The faulty Samsung Galaxy Note 7 is almost eradicated from public availability, about five months after its worldwide recall began. Samsung announced that over 96% of Galaxy Note 7 phones in the wild have been returned.
On these grounds, the U.S. Department of Transportation decided to remove the requirement for airlines to make specific pre-boarding notifications related to dangers of on-board fires sparked by the defective phablet. Last October, the FAA banned the presence of Note 7 phones on any aircraft as the result of a unit exploding on a Southwest Airlines flight.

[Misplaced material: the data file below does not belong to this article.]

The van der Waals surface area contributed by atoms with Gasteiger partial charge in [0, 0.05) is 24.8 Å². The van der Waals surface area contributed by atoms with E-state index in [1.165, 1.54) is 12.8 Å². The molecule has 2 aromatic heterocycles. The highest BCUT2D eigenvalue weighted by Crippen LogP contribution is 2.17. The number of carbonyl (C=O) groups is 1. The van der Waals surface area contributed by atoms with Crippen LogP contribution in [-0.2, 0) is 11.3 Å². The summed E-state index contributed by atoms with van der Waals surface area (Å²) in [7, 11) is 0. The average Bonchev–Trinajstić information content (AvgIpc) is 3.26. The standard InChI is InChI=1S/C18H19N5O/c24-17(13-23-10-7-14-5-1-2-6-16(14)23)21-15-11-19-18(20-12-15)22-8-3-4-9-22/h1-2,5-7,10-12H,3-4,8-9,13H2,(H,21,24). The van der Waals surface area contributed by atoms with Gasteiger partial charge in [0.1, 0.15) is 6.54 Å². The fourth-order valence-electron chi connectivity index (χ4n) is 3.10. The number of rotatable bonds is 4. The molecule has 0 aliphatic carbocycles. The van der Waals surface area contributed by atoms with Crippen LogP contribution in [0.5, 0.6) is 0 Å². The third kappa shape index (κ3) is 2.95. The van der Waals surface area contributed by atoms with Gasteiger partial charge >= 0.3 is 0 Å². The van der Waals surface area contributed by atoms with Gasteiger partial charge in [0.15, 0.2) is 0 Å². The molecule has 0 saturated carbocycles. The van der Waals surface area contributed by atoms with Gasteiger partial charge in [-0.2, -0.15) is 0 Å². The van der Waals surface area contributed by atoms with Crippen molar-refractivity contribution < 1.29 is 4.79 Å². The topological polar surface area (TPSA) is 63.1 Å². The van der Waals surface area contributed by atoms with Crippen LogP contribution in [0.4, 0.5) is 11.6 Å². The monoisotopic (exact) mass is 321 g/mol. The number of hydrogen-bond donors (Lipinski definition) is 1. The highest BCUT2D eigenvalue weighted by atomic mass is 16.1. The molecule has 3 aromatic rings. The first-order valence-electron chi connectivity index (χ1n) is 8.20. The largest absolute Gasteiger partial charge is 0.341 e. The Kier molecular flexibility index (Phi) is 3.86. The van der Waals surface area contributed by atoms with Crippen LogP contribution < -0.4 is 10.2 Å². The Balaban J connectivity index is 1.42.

Prior to issuing a software update in December that disabled Note 7 units from charging, Samsung had received around 85% of the recalled devices. It looks like the rather draconian measure proved a successful decision, as the return rate climbed to 96% in the weeks after.
Samsung is expected to release the results of its investigation into the Galaxy Note 7 this month. The company is still expected to continue the Note series by releasing a successor to the Note 7 in the second half of 2017.
The fate of the remaining 4% of Note 7 devices isn’t clear. Hopefully, we won’t be hearing about random accidents caused by stray units in the months or years ahead. Source: phonearena